which tied the low round of the tournament, the team’s solid turnaround offered its fans an indication of the Lakers’ potential. “This comeback showed the team its strengths early on in the season, helping them quickly realize that, despite their youth, they can compete,” said Mailloux. “It also helped the girls build momentum for the rest of the season, as they remained hungry for the first place finish they were looking for at the Concordia Invitational.” The Invitational was also noteworthy for Hartigan’s individual medalist honors, as she captured the Invitational by one stroke, finishing at one-over-par, the first victory of her collegiate career. “Kelly soon realized just how much she had matured since her

“When I first came to Grand Valley, my goal was to win a national championship,” said Mailloux. “The reason I took the job was because I felt Grand Valley had everything in place that it needed to become the first northern team to

Photo courtesy of GVSU

By August 2008, after completing two successful interviews, she was meeting with her new team, in preparation for the upcoming 2008 – 2009 season, with the firm belief that the Lakers had the potential to win a national championship sooner, rather than later.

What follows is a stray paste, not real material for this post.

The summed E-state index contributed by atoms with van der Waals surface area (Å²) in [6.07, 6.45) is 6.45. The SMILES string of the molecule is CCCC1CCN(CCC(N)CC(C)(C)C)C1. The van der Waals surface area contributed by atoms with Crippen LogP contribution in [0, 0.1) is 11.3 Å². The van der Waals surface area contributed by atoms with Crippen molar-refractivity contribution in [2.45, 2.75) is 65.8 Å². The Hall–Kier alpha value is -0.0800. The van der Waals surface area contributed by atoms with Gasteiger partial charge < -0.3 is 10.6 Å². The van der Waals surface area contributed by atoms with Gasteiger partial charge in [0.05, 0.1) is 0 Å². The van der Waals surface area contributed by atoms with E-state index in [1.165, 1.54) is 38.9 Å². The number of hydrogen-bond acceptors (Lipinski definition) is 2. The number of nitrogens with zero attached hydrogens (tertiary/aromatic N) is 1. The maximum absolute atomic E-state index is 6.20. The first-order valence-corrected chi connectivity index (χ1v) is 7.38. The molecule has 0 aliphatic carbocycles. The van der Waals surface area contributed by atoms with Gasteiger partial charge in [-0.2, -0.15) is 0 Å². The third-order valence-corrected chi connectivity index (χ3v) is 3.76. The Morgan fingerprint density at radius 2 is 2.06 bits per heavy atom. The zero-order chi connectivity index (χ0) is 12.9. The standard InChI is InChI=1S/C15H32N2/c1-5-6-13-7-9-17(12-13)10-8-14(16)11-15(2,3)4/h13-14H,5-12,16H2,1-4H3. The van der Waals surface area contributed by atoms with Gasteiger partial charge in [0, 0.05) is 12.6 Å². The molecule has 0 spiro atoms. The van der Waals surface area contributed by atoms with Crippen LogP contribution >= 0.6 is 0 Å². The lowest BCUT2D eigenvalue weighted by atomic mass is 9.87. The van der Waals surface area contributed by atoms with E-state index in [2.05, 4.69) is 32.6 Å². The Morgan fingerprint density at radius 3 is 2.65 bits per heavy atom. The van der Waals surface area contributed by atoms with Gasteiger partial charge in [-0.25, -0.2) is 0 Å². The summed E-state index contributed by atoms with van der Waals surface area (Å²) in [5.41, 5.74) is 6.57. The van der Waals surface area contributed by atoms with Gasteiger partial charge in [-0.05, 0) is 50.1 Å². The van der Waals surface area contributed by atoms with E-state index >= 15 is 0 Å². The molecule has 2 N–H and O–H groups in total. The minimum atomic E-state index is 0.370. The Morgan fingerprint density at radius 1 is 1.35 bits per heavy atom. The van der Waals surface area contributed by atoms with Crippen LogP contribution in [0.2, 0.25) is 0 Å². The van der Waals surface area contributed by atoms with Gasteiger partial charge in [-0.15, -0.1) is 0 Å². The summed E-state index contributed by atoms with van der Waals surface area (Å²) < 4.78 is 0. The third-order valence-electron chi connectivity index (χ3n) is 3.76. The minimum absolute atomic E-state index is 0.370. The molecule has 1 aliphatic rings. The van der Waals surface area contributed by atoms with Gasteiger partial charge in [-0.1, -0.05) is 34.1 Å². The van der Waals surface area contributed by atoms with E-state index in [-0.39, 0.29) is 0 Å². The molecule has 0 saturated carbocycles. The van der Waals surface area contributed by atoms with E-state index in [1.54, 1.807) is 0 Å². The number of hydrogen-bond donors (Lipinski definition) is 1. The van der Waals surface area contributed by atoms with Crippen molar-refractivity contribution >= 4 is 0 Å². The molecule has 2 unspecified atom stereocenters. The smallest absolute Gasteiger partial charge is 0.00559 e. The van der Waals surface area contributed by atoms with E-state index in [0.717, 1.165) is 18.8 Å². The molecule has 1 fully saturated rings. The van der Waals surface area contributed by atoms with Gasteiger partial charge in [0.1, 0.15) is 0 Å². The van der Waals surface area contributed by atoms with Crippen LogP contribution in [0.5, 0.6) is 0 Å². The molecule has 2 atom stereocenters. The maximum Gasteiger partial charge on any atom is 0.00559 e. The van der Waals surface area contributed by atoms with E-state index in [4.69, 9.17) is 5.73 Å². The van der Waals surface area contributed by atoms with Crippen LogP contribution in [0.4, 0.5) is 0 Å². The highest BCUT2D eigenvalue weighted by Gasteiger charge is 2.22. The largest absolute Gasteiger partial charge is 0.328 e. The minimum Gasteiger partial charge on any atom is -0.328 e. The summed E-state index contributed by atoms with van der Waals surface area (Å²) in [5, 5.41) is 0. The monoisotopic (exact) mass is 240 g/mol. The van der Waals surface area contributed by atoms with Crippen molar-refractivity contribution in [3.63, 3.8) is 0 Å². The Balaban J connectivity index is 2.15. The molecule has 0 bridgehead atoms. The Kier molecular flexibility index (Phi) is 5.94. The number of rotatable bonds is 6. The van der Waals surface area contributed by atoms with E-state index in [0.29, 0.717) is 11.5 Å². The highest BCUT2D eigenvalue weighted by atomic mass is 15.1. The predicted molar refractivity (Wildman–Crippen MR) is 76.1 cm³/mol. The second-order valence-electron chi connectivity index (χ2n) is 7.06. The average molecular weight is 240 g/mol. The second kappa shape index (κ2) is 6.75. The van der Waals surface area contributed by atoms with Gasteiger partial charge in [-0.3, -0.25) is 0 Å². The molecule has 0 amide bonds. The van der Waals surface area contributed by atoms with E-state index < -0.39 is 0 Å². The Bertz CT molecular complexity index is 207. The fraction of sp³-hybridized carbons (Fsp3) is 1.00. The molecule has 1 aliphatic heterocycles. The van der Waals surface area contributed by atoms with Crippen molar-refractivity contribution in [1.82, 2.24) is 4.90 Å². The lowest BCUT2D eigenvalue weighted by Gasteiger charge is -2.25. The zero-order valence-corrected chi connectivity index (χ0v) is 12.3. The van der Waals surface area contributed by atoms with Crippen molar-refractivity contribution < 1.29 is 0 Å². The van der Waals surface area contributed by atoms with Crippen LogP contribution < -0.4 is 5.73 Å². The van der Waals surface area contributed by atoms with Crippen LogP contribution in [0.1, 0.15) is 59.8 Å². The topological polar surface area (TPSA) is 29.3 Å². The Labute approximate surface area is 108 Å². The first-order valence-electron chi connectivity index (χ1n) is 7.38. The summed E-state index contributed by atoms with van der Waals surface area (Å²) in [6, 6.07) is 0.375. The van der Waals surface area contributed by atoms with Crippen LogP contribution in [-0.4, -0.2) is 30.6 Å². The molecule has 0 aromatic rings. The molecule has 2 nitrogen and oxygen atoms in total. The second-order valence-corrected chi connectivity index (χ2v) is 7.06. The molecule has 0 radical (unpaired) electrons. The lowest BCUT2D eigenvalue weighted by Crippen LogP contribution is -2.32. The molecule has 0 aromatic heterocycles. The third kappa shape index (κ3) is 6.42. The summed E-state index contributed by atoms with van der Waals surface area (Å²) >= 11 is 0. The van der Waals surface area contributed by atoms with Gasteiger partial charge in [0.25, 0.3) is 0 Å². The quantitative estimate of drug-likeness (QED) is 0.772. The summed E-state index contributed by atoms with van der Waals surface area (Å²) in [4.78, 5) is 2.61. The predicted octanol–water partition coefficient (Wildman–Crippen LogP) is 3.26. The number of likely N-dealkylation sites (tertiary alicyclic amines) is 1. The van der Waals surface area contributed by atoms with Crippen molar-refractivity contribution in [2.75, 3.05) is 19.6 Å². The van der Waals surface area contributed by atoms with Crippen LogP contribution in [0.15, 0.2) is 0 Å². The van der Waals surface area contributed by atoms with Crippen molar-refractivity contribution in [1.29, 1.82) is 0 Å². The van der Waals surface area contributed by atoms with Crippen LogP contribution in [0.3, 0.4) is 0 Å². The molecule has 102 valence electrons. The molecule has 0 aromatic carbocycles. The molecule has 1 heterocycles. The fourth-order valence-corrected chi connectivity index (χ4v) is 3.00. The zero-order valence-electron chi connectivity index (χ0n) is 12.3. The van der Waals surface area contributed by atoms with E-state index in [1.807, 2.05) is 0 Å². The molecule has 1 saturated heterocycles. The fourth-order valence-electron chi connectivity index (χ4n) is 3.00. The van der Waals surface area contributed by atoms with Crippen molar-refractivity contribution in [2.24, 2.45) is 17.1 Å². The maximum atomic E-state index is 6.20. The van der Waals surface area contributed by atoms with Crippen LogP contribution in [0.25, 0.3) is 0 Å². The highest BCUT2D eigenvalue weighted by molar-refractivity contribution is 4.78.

Kelly Hartigan

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Course one week later to compete in the Wolverine Invitational. Not only did the Lakers have to compete against highly-respected Division I colleges and universities, they also had to overcome Mother Nature, as cold, wet weather provided a distraction. Regardless of the challenges, Grand Valley finished the Invitational with a three-day score of 978, low enough for solo eighth place. With six birdies throughout the tournament, tied for the secondmost in the field, Hartigan once again led the Lakers, shooting a final round of 78 in windy, brisk conditions. “Kelly’s talents always come out on tough and long golf courses, as she is a long hitter,” Mailloux said. “A very consistent iron player, she hit a lot of greens that week, which definitely helps on a course like the University of Michigan’s.”

Photo courtesy of GVSU

Although the team did not continue its streak of top-three finishes, the Lakers remained positive, as the Gilda’s Club Laker Fall Invite, the only home tournament of the season, loomed.